Burn ban in effect
Published 10:02 am Wednesday, February 28, 2018
According to information from the Virginia Department of Forestry (VDOF), a 4 p.m. burning ban is currently in effect for the local area.
The notice said no burning is allowed until after 4 p.m. if the burn site is located within 300 feet of woodlands or grass brush that would lead into woodland.
“The 4 p.m. burning law is one of the most important tools we have in the prevention of wildfires in Virginia,” said John Miller, VDOF’s director of fire and emergency response in a press release. “Restricting where and when folks can burn during the spring goes a long way in reducing our fire starts.”
Open burning is prohibited between the hours of 4 p.m. and midnight, although the VDOF encouraged individuals to refrain from burning if the conditions exhibit potential for a fire to escape.
The conditions could include low humidity, winds over 10 miles per hour and warm conditions, according to the release.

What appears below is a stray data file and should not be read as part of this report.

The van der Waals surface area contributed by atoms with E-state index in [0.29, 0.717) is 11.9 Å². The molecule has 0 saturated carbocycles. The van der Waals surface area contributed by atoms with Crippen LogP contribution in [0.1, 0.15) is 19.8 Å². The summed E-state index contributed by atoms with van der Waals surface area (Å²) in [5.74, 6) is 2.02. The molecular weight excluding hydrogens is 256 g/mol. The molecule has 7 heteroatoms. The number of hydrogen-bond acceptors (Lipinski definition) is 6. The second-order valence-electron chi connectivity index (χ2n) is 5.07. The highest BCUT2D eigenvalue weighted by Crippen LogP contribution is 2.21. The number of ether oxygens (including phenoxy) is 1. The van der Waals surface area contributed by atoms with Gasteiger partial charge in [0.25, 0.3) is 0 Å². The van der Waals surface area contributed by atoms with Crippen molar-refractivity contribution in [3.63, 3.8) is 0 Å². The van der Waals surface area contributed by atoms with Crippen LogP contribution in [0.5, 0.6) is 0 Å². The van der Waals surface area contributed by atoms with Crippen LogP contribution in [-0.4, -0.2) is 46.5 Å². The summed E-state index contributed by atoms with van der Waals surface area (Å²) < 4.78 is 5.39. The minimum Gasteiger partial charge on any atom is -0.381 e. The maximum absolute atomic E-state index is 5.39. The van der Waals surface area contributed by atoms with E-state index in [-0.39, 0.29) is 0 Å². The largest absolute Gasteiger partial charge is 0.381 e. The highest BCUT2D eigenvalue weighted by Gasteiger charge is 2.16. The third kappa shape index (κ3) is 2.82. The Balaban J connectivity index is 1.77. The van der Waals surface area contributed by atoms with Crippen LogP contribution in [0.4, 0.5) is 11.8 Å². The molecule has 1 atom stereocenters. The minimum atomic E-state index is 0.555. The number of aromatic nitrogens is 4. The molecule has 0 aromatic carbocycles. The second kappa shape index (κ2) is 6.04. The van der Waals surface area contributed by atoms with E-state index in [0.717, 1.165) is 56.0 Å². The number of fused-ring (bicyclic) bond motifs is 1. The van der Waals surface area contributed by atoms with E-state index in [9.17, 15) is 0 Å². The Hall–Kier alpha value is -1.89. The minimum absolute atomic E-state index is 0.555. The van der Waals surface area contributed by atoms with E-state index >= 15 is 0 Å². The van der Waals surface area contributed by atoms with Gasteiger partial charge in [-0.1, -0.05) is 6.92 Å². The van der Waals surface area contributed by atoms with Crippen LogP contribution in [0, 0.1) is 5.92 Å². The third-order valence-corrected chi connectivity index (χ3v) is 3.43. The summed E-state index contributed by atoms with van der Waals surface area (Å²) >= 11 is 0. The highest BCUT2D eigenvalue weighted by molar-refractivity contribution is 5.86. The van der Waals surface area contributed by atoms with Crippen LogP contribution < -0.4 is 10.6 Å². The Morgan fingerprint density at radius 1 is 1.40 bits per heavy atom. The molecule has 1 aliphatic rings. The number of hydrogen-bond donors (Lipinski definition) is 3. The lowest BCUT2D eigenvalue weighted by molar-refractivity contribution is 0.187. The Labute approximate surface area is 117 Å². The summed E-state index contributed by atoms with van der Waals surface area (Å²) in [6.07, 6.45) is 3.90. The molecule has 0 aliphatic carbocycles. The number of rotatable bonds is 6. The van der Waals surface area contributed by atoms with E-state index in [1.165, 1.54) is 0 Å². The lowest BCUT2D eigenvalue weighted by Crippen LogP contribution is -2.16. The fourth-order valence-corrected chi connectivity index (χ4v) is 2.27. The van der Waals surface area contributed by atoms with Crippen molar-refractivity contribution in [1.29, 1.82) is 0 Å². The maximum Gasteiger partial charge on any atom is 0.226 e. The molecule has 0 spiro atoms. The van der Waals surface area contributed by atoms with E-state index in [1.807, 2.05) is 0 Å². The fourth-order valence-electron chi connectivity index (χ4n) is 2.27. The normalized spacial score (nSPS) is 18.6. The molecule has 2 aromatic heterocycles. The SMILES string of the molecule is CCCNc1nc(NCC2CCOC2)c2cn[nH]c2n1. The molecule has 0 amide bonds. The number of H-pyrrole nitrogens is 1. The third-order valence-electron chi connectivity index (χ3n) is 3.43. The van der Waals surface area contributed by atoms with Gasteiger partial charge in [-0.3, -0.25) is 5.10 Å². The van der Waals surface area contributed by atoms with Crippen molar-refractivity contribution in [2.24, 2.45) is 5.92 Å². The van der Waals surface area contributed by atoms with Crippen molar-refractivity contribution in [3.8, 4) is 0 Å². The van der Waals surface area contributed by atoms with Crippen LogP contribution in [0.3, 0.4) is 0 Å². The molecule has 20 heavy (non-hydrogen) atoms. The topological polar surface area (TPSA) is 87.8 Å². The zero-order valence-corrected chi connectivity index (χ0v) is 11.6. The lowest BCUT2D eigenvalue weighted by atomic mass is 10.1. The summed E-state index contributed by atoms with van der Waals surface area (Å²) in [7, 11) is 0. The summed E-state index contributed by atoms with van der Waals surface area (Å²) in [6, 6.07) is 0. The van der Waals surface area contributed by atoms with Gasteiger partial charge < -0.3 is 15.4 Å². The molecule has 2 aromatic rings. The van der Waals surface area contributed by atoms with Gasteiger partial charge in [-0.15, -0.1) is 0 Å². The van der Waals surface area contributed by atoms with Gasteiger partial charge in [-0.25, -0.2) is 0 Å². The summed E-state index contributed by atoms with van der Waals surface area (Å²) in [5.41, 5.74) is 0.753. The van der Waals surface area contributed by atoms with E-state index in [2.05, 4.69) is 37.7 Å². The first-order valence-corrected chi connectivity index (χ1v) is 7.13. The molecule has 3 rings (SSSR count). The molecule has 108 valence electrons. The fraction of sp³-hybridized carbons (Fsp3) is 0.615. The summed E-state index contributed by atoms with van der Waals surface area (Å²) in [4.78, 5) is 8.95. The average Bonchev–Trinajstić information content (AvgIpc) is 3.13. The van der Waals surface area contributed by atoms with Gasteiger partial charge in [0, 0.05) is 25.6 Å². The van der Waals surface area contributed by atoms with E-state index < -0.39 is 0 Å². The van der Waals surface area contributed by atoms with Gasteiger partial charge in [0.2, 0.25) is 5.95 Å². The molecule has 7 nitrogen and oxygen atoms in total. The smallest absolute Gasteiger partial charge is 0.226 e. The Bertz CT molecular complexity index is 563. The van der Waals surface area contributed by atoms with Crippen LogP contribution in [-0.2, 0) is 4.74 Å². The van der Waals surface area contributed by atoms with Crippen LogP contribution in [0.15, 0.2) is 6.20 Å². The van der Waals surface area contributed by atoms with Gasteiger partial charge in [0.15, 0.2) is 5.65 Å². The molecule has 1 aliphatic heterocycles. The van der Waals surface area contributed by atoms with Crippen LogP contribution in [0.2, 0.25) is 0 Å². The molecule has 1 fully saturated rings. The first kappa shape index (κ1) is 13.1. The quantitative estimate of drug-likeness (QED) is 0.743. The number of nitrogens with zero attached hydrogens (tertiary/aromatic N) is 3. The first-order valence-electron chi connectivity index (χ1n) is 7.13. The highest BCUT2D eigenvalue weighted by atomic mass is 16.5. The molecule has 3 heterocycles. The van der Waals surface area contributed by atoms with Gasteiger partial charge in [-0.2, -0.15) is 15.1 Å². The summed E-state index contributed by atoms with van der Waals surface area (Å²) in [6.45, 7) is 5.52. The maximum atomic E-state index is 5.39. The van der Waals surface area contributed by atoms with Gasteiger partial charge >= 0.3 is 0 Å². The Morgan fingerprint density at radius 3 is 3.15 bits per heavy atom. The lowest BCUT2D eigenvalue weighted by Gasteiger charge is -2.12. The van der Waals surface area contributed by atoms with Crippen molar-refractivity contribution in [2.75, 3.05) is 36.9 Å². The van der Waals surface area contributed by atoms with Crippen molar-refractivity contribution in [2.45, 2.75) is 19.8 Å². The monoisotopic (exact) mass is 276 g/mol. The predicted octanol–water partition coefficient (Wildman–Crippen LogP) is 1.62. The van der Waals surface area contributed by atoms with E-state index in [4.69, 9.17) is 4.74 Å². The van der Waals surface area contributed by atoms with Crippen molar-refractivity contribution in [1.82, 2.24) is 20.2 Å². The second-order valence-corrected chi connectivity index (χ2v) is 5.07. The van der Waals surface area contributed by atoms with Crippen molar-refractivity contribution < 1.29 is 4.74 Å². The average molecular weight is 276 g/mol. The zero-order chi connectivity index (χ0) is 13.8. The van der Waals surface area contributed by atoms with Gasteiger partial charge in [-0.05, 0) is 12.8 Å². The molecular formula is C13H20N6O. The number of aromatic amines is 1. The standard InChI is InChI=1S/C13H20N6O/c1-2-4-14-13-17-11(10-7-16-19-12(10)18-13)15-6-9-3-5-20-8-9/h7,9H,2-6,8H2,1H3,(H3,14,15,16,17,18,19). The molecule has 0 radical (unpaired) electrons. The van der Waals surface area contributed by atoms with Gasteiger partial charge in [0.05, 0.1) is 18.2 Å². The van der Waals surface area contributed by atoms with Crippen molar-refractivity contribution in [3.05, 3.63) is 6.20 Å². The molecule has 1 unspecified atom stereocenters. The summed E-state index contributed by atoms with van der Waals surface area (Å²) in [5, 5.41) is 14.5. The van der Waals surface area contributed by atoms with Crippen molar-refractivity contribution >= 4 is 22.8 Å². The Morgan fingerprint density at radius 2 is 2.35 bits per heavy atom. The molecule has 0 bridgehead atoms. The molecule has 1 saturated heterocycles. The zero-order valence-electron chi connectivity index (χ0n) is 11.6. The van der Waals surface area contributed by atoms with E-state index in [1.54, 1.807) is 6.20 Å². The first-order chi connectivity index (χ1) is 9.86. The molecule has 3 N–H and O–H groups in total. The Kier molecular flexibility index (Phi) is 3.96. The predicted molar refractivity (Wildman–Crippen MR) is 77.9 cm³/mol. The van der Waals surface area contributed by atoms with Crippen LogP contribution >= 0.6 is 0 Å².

The release from VDOF said a violation of the ban is a class 3 misdemeanor and violators could be charged up to a $500 fine.
“law applies to camp fires, warming fires, brush piles, household trash, stumps, fields of broomstraw and brush, or anything capable of spreading fire,” said a notice from the organization.
The ban went into effect Feb. 15 and is slated to last until April 30.
“Forest fires, also called wildfires or outdoor fires, occur on average between 1,500 and 2,500 times per year. These fires burn an average of 8,000 to 10,000 acres. People are injured or killed, buildings are destroyed, and significant damage to the forest and environment occur,” said information from VDOF.
The VDOF said local fire departments work together with them to help save lives, property and forest resources.
The organization said the largest number of forest fires typically occur in the months of February, March, April and May, known as Spring Fire Season. However, Fall Fire Season occurs in October, November and December.
Data from VDOF show that the largest number of forest fires in the state of Virginia result from human actions.
“As the population of Virginia continues to grow, so does the potential for wildfires,” said the release. “Ninety-four percent of all wildfires in Virginia are caused by human; therefore, as population increases, so does the potential for human-caused wildfires.”